Dear sister I read about on the CBCMoscow blog post

I don’t know you, but I’d like to reply to the letter you wrote asking for counsel, which was published on this blog post, with a troubling reply. Here is your letter:

Dear Pastor,    

You’ll never believe the terrible state of my marriage. I was raised in a Christian family. My father and mother never fought. I wasn’t rebellious as a teen and my husband and I went through all the “proper” courtship process before getting married. Now, five years later, everything has fallen apart.    

Roy, my husband, who was so loving and kind in the beginning has become rude, surly, and angry all the time. The good thing is that he doesn’t hit me or the children (one boy and two girls), but he gets really quiet and spends a lot of time in the basement. Every once in a while, he does blow up and wowser, what a blow-up. He curses, yells, calls us all kinds of names, and throws things.   


We never know when he’s going to blow and what is going to cause it. We’re all walking on egg shells all the time.   

Can you fix him? Can you help us?   

Hurt & Confused    

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Here is my reply:

First, I want to tell you that I get being hurt and confused. I’ve never been in your situation, but because of many friends of mine that I’ve listened to at length, I’ve tried to imagine what it must be like to think you were getting a loving and kind husband, but then realize he’s a completely different person, a scary person, and you don’t even know who he is. Hurt and confusion are appropriate responses.

You may have counselors giving you unhelpful advice along the lines of “What were you expecting, a bed of roses?” But Continue reading

Thoughts for the hopeless from Isaiah 40

I’ve received a few heartfelt responses from readers who read Part One in my Conscience series, about the weak conscience. The responses, though, weren’t so much about the conscience as they were about Mark Driscoll and how his teachings facilitated their abusers’ abuse.

I’m still working on Part Two, which will look at the three ways the Bible describes increasingly disturbed consciences: contaminated, seared, and jettisoned. I’m looking forward to posting that as soon as possible, but for now have another thought, from encouragement the Lord gave me in His Word this past week.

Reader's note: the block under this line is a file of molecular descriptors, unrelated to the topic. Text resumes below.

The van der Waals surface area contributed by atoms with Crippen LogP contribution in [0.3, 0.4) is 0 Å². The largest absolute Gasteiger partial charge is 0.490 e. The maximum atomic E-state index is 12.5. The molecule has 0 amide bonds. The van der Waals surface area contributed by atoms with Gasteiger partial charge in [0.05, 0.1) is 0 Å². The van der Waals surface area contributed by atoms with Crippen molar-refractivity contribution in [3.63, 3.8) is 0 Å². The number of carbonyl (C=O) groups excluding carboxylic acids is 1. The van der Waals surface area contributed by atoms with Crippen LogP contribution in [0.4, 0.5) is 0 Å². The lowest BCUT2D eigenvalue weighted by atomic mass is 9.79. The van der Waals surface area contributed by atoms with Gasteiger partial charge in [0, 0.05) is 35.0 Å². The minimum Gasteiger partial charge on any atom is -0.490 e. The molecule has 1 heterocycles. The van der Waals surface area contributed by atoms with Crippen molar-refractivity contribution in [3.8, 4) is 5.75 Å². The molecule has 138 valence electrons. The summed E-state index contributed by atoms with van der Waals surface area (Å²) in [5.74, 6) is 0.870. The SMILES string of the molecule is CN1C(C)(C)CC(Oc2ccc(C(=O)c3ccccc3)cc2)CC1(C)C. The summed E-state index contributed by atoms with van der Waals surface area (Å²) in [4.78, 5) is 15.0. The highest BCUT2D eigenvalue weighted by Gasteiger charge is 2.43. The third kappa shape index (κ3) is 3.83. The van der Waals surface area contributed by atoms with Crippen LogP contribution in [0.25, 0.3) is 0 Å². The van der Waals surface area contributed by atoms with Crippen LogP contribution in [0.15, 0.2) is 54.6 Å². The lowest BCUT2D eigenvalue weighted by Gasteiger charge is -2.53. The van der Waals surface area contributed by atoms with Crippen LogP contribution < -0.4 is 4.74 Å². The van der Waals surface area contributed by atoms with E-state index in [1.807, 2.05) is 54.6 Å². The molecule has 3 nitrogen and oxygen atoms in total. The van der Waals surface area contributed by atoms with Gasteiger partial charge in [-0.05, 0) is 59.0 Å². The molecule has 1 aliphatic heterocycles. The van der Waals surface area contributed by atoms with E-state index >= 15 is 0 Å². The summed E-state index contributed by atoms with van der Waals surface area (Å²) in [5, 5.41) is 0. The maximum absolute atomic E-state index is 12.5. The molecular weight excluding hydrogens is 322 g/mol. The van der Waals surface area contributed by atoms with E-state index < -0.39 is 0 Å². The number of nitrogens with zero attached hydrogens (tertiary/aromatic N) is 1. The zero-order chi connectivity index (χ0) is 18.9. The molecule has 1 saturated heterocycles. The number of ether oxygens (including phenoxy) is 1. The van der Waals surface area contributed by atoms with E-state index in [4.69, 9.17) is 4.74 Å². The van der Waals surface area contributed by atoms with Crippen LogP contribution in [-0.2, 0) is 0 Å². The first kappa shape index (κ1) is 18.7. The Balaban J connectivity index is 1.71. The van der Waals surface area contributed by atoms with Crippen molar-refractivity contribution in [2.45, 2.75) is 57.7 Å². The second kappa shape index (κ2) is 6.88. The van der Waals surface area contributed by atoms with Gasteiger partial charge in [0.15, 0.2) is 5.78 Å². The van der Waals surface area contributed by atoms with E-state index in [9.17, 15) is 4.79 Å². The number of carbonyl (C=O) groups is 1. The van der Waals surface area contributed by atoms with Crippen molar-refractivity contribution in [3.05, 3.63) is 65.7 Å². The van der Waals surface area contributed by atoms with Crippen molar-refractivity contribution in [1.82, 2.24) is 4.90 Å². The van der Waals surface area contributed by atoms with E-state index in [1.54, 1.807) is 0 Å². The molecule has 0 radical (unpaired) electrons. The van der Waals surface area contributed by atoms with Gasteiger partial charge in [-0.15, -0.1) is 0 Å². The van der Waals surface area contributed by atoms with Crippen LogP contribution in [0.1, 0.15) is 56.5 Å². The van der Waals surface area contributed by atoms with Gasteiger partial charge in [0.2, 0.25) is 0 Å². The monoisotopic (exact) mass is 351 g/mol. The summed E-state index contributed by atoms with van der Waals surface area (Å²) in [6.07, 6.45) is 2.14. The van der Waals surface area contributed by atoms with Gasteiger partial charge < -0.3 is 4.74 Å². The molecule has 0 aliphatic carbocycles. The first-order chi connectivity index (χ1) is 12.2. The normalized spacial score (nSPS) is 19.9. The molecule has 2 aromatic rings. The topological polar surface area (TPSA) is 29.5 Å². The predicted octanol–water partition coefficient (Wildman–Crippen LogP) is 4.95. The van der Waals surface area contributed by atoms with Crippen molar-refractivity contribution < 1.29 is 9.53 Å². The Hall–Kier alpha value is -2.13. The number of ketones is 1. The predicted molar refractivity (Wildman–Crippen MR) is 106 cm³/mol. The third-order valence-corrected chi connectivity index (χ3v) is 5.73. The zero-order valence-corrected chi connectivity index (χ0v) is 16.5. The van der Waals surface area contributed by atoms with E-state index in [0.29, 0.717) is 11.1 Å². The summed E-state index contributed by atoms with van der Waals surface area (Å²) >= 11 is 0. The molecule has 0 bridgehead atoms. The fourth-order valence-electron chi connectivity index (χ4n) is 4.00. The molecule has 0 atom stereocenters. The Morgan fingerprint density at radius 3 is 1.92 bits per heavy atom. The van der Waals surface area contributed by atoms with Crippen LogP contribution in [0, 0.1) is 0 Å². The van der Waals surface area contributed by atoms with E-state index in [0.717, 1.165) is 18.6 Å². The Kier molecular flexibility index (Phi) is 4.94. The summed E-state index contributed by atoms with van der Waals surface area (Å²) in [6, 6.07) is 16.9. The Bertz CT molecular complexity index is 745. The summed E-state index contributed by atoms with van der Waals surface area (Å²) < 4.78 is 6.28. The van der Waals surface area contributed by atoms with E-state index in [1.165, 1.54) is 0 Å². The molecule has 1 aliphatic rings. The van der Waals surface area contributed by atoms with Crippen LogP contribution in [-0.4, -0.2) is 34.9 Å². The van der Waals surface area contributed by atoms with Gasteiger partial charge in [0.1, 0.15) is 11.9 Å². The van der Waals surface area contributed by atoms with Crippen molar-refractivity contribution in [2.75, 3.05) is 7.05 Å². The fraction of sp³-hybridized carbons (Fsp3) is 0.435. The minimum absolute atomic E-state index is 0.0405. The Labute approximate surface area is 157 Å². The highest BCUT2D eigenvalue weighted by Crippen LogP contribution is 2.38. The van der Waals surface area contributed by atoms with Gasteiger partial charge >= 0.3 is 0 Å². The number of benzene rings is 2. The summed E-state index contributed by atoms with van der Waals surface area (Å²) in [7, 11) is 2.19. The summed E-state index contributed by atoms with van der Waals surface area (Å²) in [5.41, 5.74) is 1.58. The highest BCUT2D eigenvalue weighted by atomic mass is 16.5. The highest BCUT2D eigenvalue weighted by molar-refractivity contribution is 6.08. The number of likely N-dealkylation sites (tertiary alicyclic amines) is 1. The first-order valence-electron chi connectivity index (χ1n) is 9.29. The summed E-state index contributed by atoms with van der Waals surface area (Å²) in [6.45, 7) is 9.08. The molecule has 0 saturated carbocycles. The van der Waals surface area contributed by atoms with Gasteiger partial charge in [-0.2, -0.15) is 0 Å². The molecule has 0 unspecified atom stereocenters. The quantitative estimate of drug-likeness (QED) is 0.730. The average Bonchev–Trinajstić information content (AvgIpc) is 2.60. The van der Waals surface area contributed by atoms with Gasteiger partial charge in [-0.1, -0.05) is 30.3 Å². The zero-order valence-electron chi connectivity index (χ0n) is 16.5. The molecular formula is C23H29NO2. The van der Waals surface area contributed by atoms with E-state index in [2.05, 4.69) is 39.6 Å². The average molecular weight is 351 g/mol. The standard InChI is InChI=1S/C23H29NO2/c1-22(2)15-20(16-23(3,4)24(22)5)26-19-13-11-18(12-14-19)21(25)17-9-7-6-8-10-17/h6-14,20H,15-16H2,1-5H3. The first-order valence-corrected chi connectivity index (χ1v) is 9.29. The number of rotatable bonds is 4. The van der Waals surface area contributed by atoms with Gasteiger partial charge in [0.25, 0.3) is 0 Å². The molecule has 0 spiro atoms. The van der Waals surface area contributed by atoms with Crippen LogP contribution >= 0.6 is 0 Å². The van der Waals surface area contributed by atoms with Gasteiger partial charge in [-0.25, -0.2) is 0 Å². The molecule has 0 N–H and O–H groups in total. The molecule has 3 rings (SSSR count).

I’ve mentioned before the importance of learning to pray, before reading the Scriptures, to ask the Holy Spirit to enlighten the eyes and open the understanding to receive what He wants to give. This always makes a difference as I read and meditate.

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Isaiah chapter 40 shows the God of heaven to be truly glorious. From verse 12 to the end of the chapter in verse 31, God is seen high and lifted up. So I rejoiced in that.

But my eyes came back to verses 10 and 11.

Behold, the Lord God (Adonai Jehovah) comes with power, and His arm rules for Him. 

That sounds intimidating, and appropriately so, because we’re talking about the God of heaven and Lord over the whole earth, glorious and mighty.

Behold! His reward is with Him, and His recompense is before Him.

That’s interesting. So what is His reward and His recompense?  What reward and recompense will be great enough for a God that holds the waters of the earth in the hollow of His hand and measures the dust of the earth in His scales, who counts the nations as a drop in a bucket and brings the princes of the earth to nothing (as the rest of the chapter describes)? What reward could this infinitely glorious God be referring to?

How arresting it is, then, to see this next verse, verse 11, seeming almost out of place, Continue reading

Who is Jesus Christ to me and for me?

Many lists detail Scripturally-based truths about who I am in Christ, and I love them; they’re worth much meditation.

But I would also love to see lists about who Jesus Christ is to me and for me and in me. I got to thinking about this when I was meditating on I Corinthians 1:30.

Thoughts for rejoicing!

 Jesus Christ is my Passover Sacrifice (I Cor 5:7). He was offered in my place, my substitute.

 He is my Rescuer Continue reading

The Prayer of Jabez, revisited

PrayerOfJabezWhen a theme is trendy, I tend to avoid it. For good or ill, my gut reaction is if everybody’s doing it, to back off. Shucks, I probably wouldn’t have even followed Jesus when He was on earth, because of all those crowds.

That’s why it took me about eight years to read The Prayer of Jabez by Bruce Wilkinson. When it first came out and was all the buzz, I scorned it and turned up my nose. Then, in 2009, when I saw it on the rack at a dollar store, I shrugged and picked it up. It wasn’t trendy any more, and besides, it was my price. Continue reading

A New Year Filled with Hope

I hope things will be different. . . . I hope he’ll start being kinder. . . . I hope she’ll come back to her husband and children. . . . I hope the economy won’t collapse. . . . I hope Jesus will return this year. . . . I hope my abuser will be brought to justice. . . . I hope they’ll repent and acknowledge their sin. . . .

Have you ever noticed that the way we talk about hope in ordinary conversation is very different from the way the Bible describes “hope”? Continue reading

Maturity: praying in faith or in fear?

I was doing a Biblical word study, because I wanted to understand the concept of perfection, often translated “maturity.” After all, with two children young adults, it seemed about time.

Mature, perfect, complete, sanctified, holy, whole-hearted. The study got bigger and bigger, but I kept doggedly Continue reading